After you’ve got these tactics in place, monitor your results.  Is your resume working?  Is it producing interviews?  Use LinkedIn to research your target companies, finding staff there who can let you know if your resume has passed muster or not. And don’t be afraid to seek the help of a career coach or professional resume writer; since your resume is a starting point for salary negotiations it’s definitely not the time to cut corners.

A resume is more than just a list of past jobs; it is your personal marketing tool. But how can you write a professional, compelling resume that looks every bit as good as you do when you show up for your interview?  For starters, follow these 10 Resume Writing tips!

Resume Writing Tips

1. Pull them in.
Use keywords that stand out and bring attention to your abilities and accomplishments.

2. Prove it.
Don’t list responsibilities. List results. Show how having you as an employee benefited your previous employers.

3. Simplify – but don’t omit.
Keep your resume simple and to the point, but don’t sacrifice content for length. The traditional wisdom is that a resume should only be one page long, but this is increasingly antiquated advice. While your resume may fit on one page, don’t be worried if you have to continue on a second page.

4. Submit the right resume.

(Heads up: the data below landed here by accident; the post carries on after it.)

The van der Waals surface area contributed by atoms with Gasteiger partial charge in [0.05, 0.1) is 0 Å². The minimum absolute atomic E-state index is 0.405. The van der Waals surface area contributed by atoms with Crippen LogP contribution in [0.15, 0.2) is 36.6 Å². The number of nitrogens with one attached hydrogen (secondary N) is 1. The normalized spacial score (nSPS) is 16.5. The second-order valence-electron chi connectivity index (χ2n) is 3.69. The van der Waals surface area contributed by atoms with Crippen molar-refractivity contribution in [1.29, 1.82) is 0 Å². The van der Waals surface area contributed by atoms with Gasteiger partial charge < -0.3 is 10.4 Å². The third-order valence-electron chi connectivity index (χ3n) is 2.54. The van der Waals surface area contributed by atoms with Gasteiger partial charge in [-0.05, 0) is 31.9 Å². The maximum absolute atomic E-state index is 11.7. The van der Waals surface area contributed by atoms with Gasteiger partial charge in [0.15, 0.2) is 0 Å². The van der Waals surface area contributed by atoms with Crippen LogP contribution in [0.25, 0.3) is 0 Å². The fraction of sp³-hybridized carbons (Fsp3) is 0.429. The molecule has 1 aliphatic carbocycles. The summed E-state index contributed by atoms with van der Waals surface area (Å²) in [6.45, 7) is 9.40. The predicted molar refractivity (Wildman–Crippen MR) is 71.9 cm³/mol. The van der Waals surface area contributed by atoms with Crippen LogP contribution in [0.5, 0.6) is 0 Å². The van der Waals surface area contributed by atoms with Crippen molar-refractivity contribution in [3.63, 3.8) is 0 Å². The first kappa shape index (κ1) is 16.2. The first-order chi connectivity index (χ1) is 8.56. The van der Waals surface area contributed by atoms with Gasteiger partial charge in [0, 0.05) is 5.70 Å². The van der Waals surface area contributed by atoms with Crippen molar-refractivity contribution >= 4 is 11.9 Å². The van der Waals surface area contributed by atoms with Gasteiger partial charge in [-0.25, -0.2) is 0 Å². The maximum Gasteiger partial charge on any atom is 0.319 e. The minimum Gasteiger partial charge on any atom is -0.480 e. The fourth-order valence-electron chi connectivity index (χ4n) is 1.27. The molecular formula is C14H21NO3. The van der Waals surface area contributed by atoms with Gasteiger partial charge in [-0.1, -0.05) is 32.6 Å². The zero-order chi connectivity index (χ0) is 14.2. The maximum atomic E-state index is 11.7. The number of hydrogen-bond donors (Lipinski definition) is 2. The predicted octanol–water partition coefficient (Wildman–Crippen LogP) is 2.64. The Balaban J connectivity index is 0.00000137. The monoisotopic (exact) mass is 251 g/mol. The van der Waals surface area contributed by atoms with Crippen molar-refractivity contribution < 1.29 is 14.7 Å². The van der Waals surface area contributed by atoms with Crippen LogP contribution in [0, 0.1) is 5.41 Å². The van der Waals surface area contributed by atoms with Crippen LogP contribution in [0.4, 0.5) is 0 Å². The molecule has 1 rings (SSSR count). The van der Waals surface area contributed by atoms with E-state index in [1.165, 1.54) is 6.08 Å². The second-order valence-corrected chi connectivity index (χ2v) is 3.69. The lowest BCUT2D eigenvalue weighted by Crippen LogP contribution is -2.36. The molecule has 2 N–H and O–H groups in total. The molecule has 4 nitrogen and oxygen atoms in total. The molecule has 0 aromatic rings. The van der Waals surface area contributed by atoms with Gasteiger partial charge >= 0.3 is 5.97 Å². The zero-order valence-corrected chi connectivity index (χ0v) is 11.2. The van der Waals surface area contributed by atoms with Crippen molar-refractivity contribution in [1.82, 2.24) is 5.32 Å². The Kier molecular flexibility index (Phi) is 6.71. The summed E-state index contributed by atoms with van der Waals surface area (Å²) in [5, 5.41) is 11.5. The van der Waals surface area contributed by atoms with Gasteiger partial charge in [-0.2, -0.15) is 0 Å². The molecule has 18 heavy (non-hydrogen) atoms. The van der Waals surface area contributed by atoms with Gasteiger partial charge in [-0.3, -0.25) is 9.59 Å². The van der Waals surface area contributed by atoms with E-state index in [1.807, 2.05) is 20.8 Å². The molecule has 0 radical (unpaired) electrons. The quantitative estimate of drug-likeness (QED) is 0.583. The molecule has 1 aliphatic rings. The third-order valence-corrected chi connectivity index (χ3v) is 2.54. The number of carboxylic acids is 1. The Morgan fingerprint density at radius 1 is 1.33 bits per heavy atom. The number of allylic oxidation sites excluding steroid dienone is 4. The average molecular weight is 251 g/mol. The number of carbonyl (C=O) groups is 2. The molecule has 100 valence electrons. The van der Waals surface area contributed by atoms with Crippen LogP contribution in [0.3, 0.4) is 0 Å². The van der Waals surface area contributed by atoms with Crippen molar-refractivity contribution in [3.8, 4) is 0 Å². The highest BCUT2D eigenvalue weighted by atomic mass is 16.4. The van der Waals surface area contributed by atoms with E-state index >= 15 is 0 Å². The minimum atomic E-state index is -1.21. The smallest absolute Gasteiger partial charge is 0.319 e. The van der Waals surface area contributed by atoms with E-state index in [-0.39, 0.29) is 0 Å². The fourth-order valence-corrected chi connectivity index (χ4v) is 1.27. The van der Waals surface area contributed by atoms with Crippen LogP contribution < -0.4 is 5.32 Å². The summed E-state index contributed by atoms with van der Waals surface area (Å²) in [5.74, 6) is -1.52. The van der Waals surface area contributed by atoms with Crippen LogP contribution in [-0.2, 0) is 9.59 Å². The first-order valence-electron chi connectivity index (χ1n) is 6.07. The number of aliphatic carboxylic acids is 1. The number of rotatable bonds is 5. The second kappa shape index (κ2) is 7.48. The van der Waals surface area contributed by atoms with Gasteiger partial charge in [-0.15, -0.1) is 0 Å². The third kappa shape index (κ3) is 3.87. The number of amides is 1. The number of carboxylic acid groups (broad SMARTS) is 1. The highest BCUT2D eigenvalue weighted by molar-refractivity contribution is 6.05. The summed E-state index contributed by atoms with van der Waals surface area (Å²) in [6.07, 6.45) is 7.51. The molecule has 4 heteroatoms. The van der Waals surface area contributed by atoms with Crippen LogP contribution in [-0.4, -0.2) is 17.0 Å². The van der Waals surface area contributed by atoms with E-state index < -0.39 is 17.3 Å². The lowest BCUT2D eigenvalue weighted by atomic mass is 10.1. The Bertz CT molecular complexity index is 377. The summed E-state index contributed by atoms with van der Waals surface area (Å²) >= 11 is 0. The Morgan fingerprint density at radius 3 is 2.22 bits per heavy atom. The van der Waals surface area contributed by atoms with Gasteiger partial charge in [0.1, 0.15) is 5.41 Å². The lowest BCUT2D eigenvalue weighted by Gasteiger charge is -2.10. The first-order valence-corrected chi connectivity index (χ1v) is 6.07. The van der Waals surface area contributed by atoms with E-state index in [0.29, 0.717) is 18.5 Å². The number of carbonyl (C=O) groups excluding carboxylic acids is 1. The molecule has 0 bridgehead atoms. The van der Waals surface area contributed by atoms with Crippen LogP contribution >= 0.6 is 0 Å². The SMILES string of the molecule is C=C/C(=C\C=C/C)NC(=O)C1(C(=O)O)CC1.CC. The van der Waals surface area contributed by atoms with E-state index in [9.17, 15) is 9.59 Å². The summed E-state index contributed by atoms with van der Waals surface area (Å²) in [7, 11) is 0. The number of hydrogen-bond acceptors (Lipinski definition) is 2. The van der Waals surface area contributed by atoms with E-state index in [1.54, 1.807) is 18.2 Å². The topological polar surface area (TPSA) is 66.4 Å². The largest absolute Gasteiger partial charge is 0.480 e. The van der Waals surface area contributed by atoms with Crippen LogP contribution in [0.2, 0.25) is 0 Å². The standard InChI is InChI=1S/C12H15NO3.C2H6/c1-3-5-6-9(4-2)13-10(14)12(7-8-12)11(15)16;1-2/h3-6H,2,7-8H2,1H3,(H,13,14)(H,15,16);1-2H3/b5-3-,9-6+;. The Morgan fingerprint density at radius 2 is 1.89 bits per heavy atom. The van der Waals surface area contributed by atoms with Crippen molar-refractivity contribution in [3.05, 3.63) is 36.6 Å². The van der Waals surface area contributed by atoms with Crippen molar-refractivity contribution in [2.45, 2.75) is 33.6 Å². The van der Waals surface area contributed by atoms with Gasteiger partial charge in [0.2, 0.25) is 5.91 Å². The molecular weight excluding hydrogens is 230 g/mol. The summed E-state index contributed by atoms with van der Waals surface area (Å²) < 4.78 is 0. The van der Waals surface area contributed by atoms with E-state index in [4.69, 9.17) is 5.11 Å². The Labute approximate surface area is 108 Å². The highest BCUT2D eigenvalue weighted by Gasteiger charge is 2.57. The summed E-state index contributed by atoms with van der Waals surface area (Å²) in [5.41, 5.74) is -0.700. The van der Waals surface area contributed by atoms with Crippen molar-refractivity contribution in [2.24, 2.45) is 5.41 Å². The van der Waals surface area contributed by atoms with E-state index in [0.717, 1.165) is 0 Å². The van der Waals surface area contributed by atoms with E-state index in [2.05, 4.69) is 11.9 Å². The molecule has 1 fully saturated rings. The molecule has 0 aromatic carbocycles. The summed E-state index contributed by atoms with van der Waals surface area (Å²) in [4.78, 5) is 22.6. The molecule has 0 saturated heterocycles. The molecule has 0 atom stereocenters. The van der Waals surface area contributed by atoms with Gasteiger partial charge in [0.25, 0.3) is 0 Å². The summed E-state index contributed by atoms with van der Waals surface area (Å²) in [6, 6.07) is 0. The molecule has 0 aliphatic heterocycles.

If you are applying to five different positions, you should have five different versions of your resume. Each one should be tailored to show why you are the best candidate for that particular job.

5. Use appropriate language.
Never speak of yourself in the first person (i.e. “I closed 20 sales daily”). Instead use sentences like “Directed 20 direct mail campaigns.” And try to begin with an action verb such as Directed, Organized, Oversaw, Coordinated, Facilitated, etc.

6. Doubel check your sspelling.
If your resume contains misspelled words, you are almost guaranteed to not get an interview. Don’t rely on spell check, either. Print your resume and read it out loud. If something doesn’t sound right to you, it won’t sound right to an HR manager, either.

7. Keep it current.
Update your resume at least once every six months.

8. Don’t waste space.
Telling the reader that “References Are Available Upon Request” is a waste of space. They know you’ll provide references; it’s understood.

9. Don’t get too personal.
Leave out personal information such as your age, sex, height, etc. And don’t include a picture of yourself. The content should pertain to your experience and qualifications. Period.

10. Monitor your results.
Is your resume working? Is it producing interviews? If not, you may want to consider seeking professional assistance.

In working with my resume writing clients, there are 5 questions I get asked often. Getting these five areas right can mean the difference between being called for an interview or not, so be sure to use these tips in your own job search.

When it comes to resume writing, how many pages should I have?

This is the most common resume writing question I get, and the easiest to answer.

Two pages, max.

Useful tip: Leave “References available upon request” off of your resume and gain at least two more lines. It’s now common knowledge that if they ask for references you will provide them.

How can I clearly convey the type of position I want?

The type of position you want is 100% your responsibility, not your potential employers’. To make sure you get the type of position you want, apply only to those openings that you think will challenge you, utilize your skills, and make you happy. Resume writing is not about simply stating what kind of job you are looking for.